The Future is Insight

The title of this blog works on many levels- it plays off of my belief in hybrids being a critical step towards our future, the fact that introspection and mindful planning are critical to our future, and that the future is literally in sight for those that are willing to see it. Here I chronicle my attempt to Be the Change I wish to see in the world-and to help make that Future a Reality.

Sunday, June 04, 2006

Permaculture in Action

So I had huge hopes for my 'spring' bed. This was the one that got annihilated by the rains of June '05 that I had resurrected for 06. I planted it with radishes, spinach, 30' of lettuce and 40 row feet of peas with hopes of freezing plenty for the winter. This was all to be harvested by, well, now and it replanted with the Three Sisters. It seems that I still had some learning to do, as the nitrogen levels, even with some added organic fertilizer was not up to the task. Of the 10 row feet of spinach, I have 2 plants about 5" tall (after 6 weeks) and the rest sprouted fine, but never got past 2". The peas started very slow, but now are coming on strong and I have some blossoms-the lettuce is also finally harvestable. Both are probably feeding off the pea innoculant-which is good. I should still salvage a respectable, though late, pea and lettuce harvest and then I plan on turning it all under and shooting for a fall legume intensive cover crop, followed by winter wheat and vetch to build it up for 2007.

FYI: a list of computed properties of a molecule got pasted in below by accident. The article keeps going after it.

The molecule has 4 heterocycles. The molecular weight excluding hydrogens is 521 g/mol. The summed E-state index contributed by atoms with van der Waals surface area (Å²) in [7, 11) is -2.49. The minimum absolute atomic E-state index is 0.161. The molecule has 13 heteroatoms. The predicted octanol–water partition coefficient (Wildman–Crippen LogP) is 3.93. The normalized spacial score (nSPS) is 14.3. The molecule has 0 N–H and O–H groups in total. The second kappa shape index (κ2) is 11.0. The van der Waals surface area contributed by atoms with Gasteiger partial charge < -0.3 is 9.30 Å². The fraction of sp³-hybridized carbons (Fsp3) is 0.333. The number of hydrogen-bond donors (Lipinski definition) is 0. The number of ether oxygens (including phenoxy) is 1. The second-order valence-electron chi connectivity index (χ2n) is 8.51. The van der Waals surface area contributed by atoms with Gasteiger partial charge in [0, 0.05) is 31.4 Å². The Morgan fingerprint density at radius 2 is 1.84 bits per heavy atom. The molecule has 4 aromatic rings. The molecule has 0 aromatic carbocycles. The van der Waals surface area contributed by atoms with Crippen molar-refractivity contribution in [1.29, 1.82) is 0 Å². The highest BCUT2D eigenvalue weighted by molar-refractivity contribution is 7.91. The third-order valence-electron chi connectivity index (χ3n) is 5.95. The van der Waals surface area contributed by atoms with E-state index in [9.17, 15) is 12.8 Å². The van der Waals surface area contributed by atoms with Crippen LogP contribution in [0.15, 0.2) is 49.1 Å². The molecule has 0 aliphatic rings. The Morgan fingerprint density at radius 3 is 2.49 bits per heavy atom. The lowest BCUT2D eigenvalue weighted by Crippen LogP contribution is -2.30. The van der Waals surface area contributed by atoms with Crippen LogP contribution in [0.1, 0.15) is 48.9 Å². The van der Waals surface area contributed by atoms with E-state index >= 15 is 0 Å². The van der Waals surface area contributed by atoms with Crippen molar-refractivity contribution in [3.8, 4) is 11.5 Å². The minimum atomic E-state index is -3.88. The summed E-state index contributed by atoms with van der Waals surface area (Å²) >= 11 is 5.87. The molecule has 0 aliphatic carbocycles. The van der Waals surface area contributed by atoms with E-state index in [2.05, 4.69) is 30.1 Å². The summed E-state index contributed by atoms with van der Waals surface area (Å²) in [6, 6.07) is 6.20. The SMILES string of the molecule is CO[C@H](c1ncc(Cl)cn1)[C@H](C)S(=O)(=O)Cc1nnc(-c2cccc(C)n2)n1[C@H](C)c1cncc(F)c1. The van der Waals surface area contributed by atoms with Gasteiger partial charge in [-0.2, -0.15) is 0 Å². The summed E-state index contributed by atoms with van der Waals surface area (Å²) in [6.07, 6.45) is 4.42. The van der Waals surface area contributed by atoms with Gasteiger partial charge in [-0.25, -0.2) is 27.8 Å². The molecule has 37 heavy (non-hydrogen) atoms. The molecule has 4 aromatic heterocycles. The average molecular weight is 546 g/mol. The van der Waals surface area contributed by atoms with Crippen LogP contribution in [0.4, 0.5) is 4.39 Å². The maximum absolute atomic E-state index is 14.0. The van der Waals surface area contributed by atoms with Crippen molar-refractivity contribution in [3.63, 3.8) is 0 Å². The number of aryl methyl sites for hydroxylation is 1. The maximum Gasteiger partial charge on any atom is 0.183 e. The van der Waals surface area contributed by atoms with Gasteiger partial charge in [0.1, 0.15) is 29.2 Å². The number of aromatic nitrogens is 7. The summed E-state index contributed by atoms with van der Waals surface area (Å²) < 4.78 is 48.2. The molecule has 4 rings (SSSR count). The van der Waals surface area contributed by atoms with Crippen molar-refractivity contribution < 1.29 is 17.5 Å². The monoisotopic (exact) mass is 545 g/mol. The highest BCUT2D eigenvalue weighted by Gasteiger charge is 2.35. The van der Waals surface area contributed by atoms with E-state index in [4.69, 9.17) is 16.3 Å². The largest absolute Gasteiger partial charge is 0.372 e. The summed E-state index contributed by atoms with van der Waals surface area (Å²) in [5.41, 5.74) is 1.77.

Now my second bed is on its second season and was built with all the TLC I could spare last year. Manure, compost, fertilizer and double digging added up to a decent harvest even in its first year. Then I planted a vetch/winter wheat mix to over winter. The cover crop got in late, so the vetch was just getting going when I turned it under in mid May. In the first week of April, when I was planting peas I had a dozen left over so I tucked them into the last 3' of wheat in the expectation of turning them under in a month or so. I never did-the peas loved it there. The wheat acted as a nurse crop-protecting the seedlings the first critical weeks from spring rains and winds. Then as the wheat grew, so did the peas-and trellised right up the wheat. Now I understand the soil in this bed is better, but these peas are absolutely flourishing! This November I will sow peas in right before frost along with a light sowing of winter wheat. If they survive the winter this would be the perfect winter cover crop-soil building and edible!

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